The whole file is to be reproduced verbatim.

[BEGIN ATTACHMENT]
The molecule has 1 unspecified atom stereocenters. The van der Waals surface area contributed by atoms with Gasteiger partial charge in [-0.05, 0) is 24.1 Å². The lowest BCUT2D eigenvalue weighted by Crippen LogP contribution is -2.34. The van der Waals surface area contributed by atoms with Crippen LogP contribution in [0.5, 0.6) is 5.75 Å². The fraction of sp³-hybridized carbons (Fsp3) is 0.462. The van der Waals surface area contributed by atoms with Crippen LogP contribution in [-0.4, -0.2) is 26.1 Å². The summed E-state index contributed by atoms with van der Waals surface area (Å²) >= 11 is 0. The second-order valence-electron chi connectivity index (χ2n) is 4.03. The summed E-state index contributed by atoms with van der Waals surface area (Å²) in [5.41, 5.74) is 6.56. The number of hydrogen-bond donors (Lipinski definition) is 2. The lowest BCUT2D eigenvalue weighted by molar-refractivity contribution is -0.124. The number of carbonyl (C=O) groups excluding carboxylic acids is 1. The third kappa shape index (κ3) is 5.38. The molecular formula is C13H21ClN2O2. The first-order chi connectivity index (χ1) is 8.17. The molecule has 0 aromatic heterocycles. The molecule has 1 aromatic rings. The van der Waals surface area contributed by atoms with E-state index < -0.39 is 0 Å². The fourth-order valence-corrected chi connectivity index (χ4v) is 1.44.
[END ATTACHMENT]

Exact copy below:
The molecule has 1 unspecified atom stereocenters. The van der Waals surface area contributed by atoms with Gasteiger partial charge in [-0.05, 0) is 24.1 Å². The lowest BCUT2D eigenvalue weighted by Crippen LogP contribution is -2.34. The van der Waals surface area contributed by atoms with Crippen LogP contribution in [0.5, 0.6) is 5.75 Å². The fraction of sp³-hybridized carbons (Fsp3) is 0.462. The van der Waals surface area contributed by atoms with Crippen LogP contribution in [-0.4, -0.2) is 26.1 Å². The summed E-state index contributed by atoms with van der Waals surface area (Å²) >= 11 is 0. The second-order valence-electron chi connectivity index (χ2n) is 4.03. The summed E-state index contributed by atoms with van der Waals surface area (Å²) in [5.41, 5.74) is 6.56. The number of hydrogen-bond donors (Lipinski definition) is 2. The lowest BCUT2D eigenvalue weighted by molar-refractivity contribution is -0.124. The number of carbonyl (C=O) groups excluding carboxylic acids is 1. The third kappa shape index (κ3) is 5.38. The molecular formula is C13H21ClN2O2. The first-order chi connectivity index (χ1) is 8.17. The molecule has 0 aromatic heterocycles. The molecule has 1 aromatic rings. The van der Waals surface area contributed by atoms with E-state index < -0.39 is 0 Å². The fourth-order valence-corrected chi connectivity index (χ4v) is 1.44.